Genomic Medicine

Welcome to the Cooper Lab!

Our vision: To identify and understand the genetic basis and mechanism of disease in families affected with rare neurological disorders and inform evidence-based therapeutic interventions.

A molecular diagnosis is the crucial turning point for individuals and families affected by genetic disorders. It enables precision medicine tailored to anticipate and prevent complications associated with the affected individual’s specific disease, allows genetic counseling for the wider family unit, and informs family planning to help diminish anxiety regarding disease recurrence. In some instances, a genetic diagnosis can highlight the clinical utility of an available treatment

Over the last 5 years, genomics research in the Cooper Lab has provided genetic answers for > 350 families who remained undiagnosed by current routine genomic diagnostics.  With the support of families affected by undiagnosable neuromuscular conditions, we have identified:

  • 7 new genes associated with genetic neuromuscular disorders.   New diagnoses that help one family in Australia has the knock-on effect of helping hundreds of families around the world with the same condition also receive a diagnosis.   
  • A new class of variant that disrupts the RNA message made from the DNA.  Our discovery stems from two Australian families without a genetic explanation for their condition.  The core mechanism at play, now defined, is relevant to diagnosis of all rare disorders and inherited cancer predisposition.

Our research is making a difference for families affected by genetic conditions:

“Thank you for looking into my daughter's [condition]. It been 6 years since my daughter was born and we were still looking for answers as to what variant had caused her [condition]. Your research has now found now she has [a variant] that has never been reported in any population databases. The information is pivotal for future Genetic counselling for my daughter and our extended family. Thank you again for your extensive research and answering the unanswered.”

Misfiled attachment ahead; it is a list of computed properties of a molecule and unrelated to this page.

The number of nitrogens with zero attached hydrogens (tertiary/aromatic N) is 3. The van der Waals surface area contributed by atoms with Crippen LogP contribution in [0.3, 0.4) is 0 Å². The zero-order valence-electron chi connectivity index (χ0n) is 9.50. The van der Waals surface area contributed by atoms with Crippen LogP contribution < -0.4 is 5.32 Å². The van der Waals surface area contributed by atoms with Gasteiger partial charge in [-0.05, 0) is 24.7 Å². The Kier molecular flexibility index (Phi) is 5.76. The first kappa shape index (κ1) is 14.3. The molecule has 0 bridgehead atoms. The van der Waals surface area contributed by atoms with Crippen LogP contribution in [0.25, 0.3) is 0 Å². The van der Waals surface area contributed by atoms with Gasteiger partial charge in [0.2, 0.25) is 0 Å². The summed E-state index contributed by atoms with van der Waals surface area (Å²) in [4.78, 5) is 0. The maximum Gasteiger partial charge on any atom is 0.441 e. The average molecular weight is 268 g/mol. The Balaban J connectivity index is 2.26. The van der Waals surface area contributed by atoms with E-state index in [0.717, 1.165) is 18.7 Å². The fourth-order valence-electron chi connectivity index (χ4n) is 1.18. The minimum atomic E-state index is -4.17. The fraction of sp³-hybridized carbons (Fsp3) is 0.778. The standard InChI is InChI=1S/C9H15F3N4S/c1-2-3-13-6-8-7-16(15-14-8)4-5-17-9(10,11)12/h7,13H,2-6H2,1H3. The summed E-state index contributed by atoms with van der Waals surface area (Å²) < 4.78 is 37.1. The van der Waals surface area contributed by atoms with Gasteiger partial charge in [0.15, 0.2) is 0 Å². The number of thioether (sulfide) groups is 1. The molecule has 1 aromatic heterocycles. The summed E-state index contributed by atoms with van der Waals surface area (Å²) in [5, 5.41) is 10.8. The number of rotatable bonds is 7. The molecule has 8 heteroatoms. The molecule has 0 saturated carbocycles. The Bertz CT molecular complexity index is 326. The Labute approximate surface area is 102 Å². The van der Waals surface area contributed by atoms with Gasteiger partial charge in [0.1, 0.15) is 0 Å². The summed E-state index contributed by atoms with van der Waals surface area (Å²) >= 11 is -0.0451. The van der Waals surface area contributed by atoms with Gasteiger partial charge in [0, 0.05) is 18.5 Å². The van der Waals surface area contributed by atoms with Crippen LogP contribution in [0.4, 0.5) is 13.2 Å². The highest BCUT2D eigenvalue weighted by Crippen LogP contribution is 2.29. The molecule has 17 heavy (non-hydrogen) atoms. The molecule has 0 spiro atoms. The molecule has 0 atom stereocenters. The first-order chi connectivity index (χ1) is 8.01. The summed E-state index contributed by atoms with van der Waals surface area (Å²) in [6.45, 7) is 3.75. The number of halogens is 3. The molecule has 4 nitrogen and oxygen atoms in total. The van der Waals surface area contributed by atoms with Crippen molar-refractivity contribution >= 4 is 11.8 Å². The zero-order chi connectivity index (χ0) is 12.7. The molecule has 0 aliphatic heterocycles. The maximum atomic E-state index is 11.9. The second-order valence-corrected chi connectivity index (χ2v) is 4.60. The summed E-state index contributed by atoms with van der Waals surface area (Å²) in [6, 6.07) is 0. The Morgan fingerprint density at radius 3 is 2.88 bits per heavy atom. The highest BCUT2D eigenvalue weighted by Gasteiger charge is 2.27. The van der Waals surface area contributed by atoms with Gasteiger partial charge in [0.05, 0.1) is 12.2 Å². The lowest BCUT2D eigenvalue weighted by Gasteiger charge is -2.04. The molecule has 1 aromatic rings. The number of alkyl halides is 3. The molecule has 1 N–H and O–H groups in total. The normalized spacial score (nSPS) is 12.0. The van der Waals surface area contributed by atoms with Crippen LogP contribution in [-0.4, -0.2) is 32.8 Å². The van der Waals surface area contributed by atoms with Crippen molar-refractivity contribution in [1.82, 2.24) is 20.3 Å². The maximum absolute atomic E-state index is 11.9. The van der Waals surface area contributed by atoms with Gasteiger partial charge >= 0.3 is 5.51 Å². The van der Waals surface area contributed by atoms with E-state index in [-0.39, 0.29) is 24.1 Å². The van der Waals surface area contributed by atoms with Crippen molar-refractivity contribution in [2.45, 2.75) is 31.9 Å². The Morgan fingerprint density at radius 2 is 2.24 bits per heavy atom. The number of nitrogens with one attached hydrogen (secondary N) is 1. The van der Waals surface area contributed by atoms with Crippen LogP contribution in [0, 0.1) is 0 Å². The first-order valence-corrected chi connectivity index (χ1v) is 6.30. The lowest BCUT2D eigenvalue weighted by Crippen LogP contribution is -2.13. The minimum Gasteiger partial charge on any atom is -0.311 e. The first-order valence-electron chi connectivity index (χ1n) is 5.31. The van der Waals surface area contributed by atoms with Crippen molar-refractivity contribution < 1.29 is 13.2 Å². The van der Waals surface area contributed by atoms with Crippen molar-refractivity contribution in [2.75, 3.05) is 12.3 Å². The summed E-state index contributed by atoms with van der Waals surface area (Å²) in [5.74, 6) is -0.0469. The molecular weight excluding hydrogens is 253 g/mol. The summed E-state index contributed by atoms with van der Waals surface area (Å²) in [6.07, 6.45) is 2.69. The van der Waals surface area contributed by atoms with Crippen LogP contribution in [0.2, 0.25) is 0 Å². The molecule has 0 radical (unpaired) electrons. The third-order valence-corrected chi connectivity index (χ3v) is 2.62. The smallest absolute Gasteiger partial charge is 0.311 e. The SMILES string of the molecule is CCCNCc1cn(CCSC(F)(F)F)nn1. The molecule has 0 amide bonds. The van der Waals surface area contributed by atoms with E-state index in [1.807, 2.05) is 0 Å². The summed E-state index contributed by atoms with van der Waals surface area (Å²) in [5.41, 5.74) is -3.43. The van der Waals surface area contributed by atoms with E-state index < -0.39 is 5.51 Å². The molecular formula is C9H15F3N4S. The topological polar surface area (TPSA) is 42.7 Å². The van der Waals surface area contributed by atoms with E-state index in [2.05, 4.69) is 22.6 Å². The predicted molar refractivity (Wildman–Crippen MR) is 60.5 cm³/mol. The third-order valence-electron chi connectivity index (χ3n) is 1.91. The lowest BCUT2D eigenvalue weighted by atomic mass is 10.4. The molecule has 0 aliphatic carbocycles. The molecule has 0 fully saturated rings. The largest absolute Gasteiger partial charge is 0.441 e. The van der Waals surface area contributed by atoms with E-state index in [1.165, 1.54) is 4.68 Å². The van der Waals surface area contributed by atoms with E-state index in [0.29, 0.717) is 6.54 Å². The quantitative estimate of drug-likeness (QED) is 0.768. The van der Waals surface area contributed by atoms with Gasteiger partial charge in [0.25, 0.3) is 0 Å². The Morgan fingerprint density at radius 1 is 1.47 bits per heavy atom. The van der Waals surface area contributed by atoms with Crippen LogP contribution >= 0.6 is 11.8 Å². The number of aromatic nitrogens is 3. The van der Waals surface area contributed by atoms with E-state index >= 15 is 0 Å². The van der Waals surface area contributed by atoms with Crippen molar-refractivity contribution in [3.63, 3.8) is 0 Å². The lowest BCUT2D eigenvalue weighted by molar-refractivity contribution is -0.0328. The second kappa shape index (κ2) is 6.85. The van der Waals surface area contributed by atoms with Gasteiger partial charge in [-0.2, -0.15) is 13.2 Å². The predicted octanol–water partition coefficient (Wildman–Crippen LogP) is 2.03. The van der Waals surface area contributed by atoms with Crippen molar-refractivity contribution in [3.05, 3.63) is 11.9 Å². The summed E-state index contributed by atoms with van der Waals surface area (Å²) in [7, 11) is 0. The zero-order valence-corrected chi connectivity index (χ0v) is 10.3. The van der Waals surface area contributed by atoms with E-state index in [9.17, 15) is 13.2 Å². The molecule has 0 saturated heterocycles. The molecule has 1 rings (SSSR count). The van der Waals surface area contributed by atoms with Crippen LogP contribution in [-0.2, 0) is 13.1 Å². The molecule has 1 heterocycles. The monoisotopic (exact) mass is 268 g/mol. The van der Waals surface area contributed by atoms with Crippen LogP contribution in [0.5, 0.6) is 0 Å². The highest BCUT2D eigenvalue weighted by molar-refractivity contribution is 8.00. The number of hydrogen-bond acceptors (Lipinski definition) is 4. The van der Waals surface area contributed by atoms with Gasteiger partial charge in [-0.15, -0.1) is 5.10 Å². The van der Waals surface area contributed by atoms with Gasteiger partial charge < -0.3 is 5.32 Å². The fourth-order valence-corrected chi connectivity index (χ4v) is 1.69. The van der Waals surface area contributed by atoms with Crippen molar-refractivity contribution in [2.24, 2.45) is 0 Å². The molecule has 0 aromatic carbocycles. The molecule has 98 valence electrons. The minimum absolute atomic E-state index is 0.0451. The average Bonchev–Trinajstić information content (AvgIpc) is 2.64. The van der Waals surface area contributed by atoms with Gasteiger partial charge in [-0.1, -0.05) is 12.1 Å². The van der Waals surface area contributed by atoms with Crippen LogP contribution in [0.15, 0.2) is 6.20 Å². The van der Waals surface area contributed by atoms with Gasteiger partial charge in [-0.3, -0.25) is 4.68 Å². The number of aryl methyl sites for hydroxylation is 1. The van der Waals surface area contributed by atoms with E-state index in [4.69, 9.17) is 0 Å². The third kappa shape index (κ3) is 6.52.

And for the clinicians managing their care: 

Thanks Sandra and Adam - your service to the Australian clinical genetics community is amazing and hugely appreciated.”

Genomic Medicine Team Members:

  1. Professor Sandra Cooper (Group Head)
  2. Mr Himanshu Joshi (Genomic Informatics Team Leader)
  3. Dr Chiemi Lynch-Sutherland (RNA4RD Project Officer)
  4. Mr Peter Kneale (Genomic Informatics Software Engineer)
  5. Dr Adam Bournazos (RNA4RD Postdoctoral Fellow)
  6. Dr Frances Lemckert (RNA4RD Senior Scientist)
  7. Ms Raisa Hasan (RNA4RD Research Assistant)
  8. Mr Rhett Marchant (PhD Student)
  9. Mr William He (Honours Student)


Overview of Genomic Medicine Team Projects:

1. RNA for Rare Disease (RNA4RD):  Kids Neuroscience Centre’s Professor Sandra Cooper is leading a national, collaborative project to embed RNA Diagnostic testing into clinical practise across Australia. Genetic disorders affect 1 in 100 individuals. A precise genetic diagnosis is the key to personalised healthcare, disease prevention, and sometimes a cure or treatment. For the 50% of families undiagnosed after DNA testing, the answer can lie in their RNA.

KNC’s Genomic Medicine Group has become a national reference centre for RNA testing.  The RNA4RD project will transfer these skills into accredited diagnostic laboratories such that RNA diagnostics can become embedded into mainstream clinical practise within 3 years, vastly improving diagnoses of families living with rare genetic diseases or inherited cancer predisposition and revolutionising their personalised health care options.

A blue and white logoDescription automatically generated2. RNA-Suite:  We are developing of a suite of clinician-friendly RNA tools, and validating their accuracy and reliability within our RNA4RD Reference Centre for RNA testing .  Our goals are to: i) accelerate and enhance clinical abilities to identify and interpret DNA variants that may alter RNA splicing, and ii) to upskill and enable the ability of any diagnostic laboratory to conduct robust, quality controlled, RNA testing.